Educational Forum with Clinical Studies Current Science and Research

September 29, 2010

Effects of microcurrents in the boundary layer on the attachment of benthic heterotrophic nanoflagellates. Xanya Sofra Weiss Xanya Sofra Weiss

Filed under: Xanya Sofra Weiss — Tags: — Dr. Xanya @ 7:37 am

Marlene Willkomm, Annette Schlussel, Ellen Reiz, Hartmut Arndt; 2007

Surfaces in runningwater are covered by a boundary layer. Virtually nothing is known
about the importance of water currents in the microenvironment of nanofauna. Many questions have
been partially answered concerning the effect of surface topography on the hydrodynamics in the
vicinity of macrofauna; however, investigations of the 2 to 5 μm water layer where nanoprotists live
have been neglected. In the present study, we show that the flow velocity at a distance of a few
micrometres from the substrate is high enough to be very effective regarding the detachment of
nanoprotists. We analysed the impact of flow velocity (detachment from substrate) on 8 nano-
flagellate taxa (Entosiphon, Cercomonas, Codonosiga, Anthophysa, Bodo, Neobodo, Apusomonas,
Spumella) with different abilities to crawl and attach to the surface. A Plexiglas disc was used to gen-
erate a defined flow velocity on the surface of a Petri dish microcosm. Laminar flow in the boundary
layer was found between 0 and 700 μm above the substratum. The effect of 4 different flow velocities
on heterotrophic flagellates was investigated (0.3, 0.6, 0.9 and 1.2 m s–1at 5 mm above the substra-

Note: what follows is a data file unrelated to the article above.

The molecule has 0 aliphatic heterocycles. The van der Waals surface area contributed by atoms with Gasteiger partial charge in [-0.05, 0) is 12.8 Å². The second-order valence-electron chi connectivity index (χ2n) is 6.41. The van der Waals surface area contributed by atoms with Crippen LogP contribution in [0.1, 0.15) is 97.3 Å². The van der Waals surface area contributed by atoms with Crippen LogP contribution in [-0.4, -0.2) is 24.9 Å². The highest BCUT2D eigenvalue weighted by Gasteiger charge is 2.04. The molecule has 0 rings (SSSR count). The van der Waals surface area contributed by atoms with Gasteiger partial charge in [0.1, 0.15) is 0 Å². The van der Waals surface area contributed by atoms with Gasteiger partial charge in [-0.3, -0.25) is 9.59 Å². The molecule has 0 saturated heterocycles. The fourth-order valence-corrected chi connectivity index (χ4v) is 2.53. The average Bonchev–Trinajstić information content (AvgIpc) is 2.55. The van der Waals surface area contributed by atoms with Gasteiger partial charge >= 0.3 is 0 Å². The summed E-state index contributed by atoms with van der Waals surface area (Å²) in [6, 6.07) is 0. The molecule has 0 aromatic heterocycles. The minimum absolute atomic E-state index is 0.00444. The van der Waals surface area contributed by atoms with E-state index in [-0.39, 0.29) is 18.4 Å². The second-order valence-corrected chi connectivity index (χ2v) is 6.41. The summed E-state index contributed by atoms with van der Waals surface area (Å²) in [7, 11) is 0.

tum, corresponding to flow velocities of 0.001 to 0.004 m s–1 at 10 μm above the substratum). The
colourless, gliding euglenid Entosiphon sulcatumshowed the highest resistance towards high flow
velocities. Another species, the crawling cercomonad Cercomonas crassicauda, had the weakest
attachment. Small changes in the micro-topography of the substrate (e.g. Ancylusshells) may signif-
icantly influence spatial distribution of nanoflagellates.

Xanya Sofra Weiss

Xanya Sofra Weiss

September 9, 2010

Macroscopic surface tension in a lattice Bhatnagar-Gross-Krook model of two immiscible fluids. Xanya Sofra Weiss Xanya Sofra Weiss

Filed under: Xanya Sofra Weiss — Tags: — Dr. Xanya @ 3:32 am

I. Ha;;iday, S.P Thompson, and C.M Care; 1998

We present a method by which an interface generating algorithm, similar to that of earlier lattice Boltzmann models of immiscible fluids, may be extended to a two component, two-speed two-dimensional (D2), nine-link (Q9) lattice Bhatnagar-Gross-Krook fluid. For two-dimensional, microcurrent-free planar interfaces between the two immiscible fluids we derive expressions for static interfacial tensions and interfacial distributions of the two fluids. Extending our analysis to curved interfaces, we propose a scheme for incorporating the influence of interfacial microcurrents that is based upon general symmetry arguments and is correct to second order in lattice velocity. The analysis demonstrates that the interfacial microcurrents have only second-order influence upon the macroscopic behavior of the model. We find good agreement between our calculations and simulation results based on the microcurrent stream function and surface tension results from the pressure tensor or Laplace law.

Xanya Sofra Weiss

Xanya Sofra Weiss

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